Why it matters: Creating a single source of truth for your content is essential to keep content up-to-date and accessible. But to do so, creators, editors, designers, reviewers, requesters, and the rest must all be able to work together in real-time.

Beyond knowing when it’s their turn to contribute to a particular project, everyone should be able to chat, annotate, and edit directly inside a content creation platform—without worrying about whether they’re accessing the latest version of an asset.

What are your translation or localization capabilities?

Why it matters: Instead of perpetually starting from scratch, globally distributed teams are best served when they can quickly adapt existing content for their particular audiences.

To do so, centers of excellence lean on in-app or integrated translation and localization tools to do more with less. With these capabilities, content made by a central team can be adapted or translated to meet the needs of teams dispersed around the world.

Does your platform support the creation of interactive content?

Why it matters: Many B2B content teams are embracing interactive content in order to boost engagement and stand out from the noise.

Note: Not many content platforms support this yet, so you may need to consider how significant of a priority this is to your business, or whether you can achieve your goals through integrations.

Does your software let us personalize content or create snippets?

Why it matters: Automating the personalized messaging customers and prospects receive is much easier than manual segmentation.

Similarly, snippets, (for example, boilerplate language) that can be easily inserted into new content or updated across an asset library, keep content on-message without a heavy lift.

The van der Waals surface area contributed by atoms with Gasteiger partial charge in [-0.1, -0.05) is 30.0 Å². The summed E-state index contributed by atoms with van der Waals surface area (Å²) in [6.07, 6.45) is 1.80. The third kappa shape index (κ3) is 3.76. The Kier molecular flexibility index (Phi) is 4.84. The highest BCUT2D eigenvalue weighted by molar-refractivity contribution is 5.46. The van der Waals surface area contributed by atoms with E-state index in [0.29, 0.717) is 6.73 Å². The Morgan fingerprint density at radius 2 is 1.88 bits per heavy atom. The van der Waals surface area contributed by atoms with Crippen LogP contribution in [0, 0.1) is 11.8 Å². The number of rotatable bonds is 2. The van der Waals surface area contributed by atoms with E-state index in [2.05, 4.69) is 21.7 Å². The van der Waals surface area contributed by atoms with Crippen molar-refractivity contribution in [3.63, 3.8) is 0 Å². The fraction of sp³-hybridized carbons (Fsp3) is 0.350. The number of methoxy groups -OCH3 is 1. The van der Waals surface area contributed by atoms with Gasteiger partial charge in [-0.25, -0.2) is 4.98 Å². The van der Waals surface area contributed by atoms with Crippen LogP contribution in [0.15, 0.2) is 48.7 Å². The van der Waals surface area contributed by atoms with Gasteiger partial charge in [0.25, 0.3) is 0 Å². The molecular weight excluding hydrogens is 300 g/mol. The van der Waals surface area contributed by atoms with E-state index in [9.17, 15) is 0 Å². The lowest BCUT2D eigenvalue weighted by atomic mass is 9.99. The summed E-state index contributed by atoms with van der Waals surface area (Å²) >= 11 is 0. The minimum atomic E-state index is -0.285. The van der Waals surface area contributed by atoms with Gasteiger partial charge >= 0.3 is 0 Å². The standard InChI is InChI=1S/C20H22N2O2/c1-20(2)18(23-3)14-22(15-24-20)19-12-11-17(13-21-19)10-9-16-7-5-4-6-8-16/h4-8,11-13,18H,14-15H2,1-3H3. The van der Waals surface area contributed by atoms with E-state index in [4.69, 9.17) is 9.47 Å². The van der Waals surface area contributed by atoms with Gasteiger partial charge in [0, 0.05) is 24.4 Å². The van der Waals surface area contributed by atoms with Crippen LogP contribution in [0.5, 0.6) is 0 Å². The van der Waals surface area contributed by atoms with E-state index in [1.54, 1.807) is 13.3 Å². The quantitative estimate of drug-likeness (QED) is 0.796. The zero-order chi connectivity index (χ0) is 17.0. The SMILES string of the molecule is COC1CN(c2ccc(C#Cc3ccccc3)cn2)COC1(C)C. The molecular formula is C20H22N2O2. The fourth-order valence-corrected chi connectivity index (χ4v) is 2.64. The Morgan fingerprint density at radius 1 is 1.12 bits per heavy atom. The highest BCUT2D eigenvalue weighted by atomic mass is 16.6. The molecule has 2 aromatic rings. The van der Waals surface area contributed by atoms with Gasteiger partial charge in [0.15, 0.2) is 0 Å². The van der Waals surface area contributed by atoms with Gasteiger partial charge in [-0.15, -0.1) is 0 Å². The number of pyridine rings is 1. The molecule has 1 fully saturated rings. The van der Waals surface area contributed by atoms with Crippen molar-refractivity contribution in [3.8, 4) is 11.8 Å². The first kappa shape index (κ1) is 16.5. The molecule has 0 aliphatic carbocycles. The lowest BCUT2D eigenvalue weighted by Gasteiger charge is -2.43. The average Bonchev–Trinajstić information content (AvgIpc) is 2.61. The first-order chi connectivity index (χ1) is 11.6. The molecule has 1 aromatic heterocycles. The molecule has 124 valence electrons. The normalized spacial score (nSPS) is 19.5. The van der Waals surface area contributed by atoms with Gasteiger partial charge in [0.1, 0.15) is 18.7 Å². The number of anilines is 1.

How does your software help us effectively execute on repeated cross-channel programs like events or product launches?

Why it matters: Like standardizing your workflow templates, templatizing campaigns helps ensure consistency of best practices across the organization. Doing so allows teams to do better work, faster, with the confidence that nothing crucial is falling through the cracks.

Which creation tools do you integrate with?

Why it matters: No content software will replace all of the tools creators rely on (think Adobe Suite, Microsoft Office, etc.). And it shouldn’t! The best offerings seamlessly integrate with these programs rather than attempt to disrupt them. Done right, your CMP will sit as the central hub that connects all of the marketing tools in your tech stack, from automation to customer intelligence.

 

Ready to go find the right content creation software? I wish you luck, and also recommend downloading our full guide to buying a content platform. It will walk you through building a buying group, as well as all the questions you should ask to ensure you find the best possible platform for your business.

Zoë Randolph

About Zoë Randolph

Zoë serves as Content Architect at Kapost, where she oversees messaging, hosts webinars, and authors long- and short-form content. When she's not contemplating the future of B2B marketing, you'll find her immersed in a book, talking politics, or agonizing over the mediocrity of Cal Bears athletics.